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B. “NON-APOCRYPHAL” CASES (10)
(from Early Christian Writings website)
• Apollonius of Ephesus ) (no “Jesus”; “our Lord” once, “the Lord” 3 times, “Christ” once)
**He was possibly a Bishop of Ephesus. Seems to have been very ortthodox.
• Epistle of Mathetes to Diognetus (no “Jesus”; “Saviour” 2 times, “the Lord” once, “Son” 7 times, “the Word” 5 times)
**An anonymous apologia for Christianity
• Mara Bar-Serapion (no “Jesus”; “Wise King” 2 times)
**The Wise King was executed by the Jews but lives on because his “new law” lives on; his execution was avenged by God because afterwards the Jewish kingdom was abolished (in 70 CE?). So this king had to be “Jesus.” He may have been known as the Wise King instead of the King of the Jews.
• Papias, Bishop of Hierapolis (via Eusebius) (no “Jesus”; “the Lord” some 18 times—3 via Irenaeus, “Christ” 4 times, “Saviour” 2 times, “the Son” 4 times)
**Papias may have known what the Gnostics knew concerning the name “Jesus.” But having been a Bishop, he can hardly be considered to have been a Gnostic, or docetic Gnostic himself. His reference to “Mary the mother of the Lord” (i.e., he had been born as a human baby) suggests he did not hold docetic views.
• Pliny the Younger (late 1st-century Roman lawyer and magistrate) (no “Jesus”; “Christ” 3 times)
• Quadratus, Bishop of Athens (no “Jesus”; “our Saviour” once, “the Saviour” once)
• Suetonius, a biographer on Pliny’s staff, The Lives of the Twelve Caesars, in V. Claudius (no “Jesus”; “Chrestus” once)
• Tacitusm, late 1st-century Roman senator and historian, in Annals, bk 15 (no “Jesus”; “Christus” once)
• The Report of Pilate to the Emperor Claudius (no “Jesus”; God’s “holy one” once, “Son of God” once)
**Though a Christian forgery, it briefly summarizes Christ’s ministry, arrest, crucifixion and arising from the tomb from Pilate’s point of view as derived apparently from the Gospel of Matthew. Although the Report never mentions Jesus by name, the Matthean text it follows calls him Jesus some 13 times from the trial before Pilate to his rising from the tomb.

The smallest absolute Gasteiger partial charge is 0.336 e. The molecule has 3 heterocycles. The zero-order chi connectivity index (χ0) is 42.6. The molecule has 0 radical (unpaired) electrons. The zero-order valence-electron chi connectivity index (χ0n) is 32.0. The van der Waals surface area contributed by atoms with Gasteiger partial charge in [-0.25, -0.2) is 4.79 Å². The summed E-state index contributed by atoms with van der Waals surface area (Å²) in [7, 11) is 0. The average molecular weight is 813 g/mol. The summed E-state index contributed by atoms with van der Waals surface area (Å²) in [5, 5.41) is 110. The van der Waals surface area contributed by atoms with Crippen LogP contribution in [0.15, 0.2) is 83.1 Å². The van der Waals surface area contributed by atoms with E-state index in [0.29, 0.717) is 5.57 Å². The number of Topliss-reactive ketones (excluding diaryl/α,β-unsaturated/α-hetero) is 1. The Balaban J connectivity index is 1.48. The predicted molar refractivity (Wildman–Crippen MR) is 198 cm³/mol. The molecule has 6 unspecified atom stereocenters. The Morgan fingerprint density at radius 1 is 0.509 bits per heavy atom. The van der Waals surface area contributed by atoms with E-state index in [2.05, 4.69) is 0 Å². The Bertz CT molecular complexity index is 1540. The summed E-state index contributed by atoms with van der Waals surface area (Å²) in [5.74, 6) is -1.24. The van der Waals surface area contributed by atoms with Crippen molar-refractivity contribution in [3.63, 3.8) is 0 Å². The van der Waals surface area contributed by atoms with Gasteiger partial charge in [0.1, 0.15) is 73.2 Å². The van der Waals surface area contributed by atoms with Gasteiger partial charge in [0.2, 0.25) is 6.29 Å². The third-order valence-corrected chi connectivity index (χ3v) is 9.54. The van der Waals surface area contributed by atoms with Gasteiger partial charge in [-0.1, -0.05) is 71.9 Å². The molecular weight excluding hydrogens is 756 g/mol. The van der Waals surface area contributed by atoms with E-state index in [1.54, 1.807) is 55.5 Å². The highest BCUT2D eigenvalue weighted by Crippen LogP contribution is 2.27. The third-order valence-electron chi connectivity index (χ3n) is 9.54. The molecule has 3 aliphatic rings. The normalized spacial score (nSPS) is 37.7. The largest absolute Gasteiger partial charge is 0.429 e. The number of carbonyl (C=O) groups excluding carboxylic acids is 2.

• The Teachings of Silvanus (”Jesus” once; “Christ” 43 times, “Lord 4 times, “Son” 3 times)
**”One of the Nag Hammadi texts. However, it is not a Gnostic text, but has some anti-gnostic warnings, along with orthodox Christian teachings”
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1. Avoidance of the name “Jesus” was much too prevalent among early Christ-related writings that acknowledged the Savior’s existence in the flesh to attribute the practice to a belief in docetism. And in A Valentinian Exposition (presumably of docetic authorship) Jesus” is used 10 times – more than any other title.,
2. Some 41 2nd- or 3rd-cemtury (or even three 1st-century) Christ-related writings are identified above that utilize the title “Jesus” only sparingly or not at all in comparison with their utilization of “Savior,” “Lord,” “Christ,” “the Son,” “and/or ”Son of God” and the like. 17 of these are from the Nag Hammadi Library.
3. Of the 52 given Nag Hammadi documents, 32 are Gnostic-Christian or were at least slightly Christianized. Of these, 15 used “Jesus” a significant number of times while 17 noticeably avoid use of “Jesus.” The remaining 20 are either totally non-Christian or contain no Christ figure.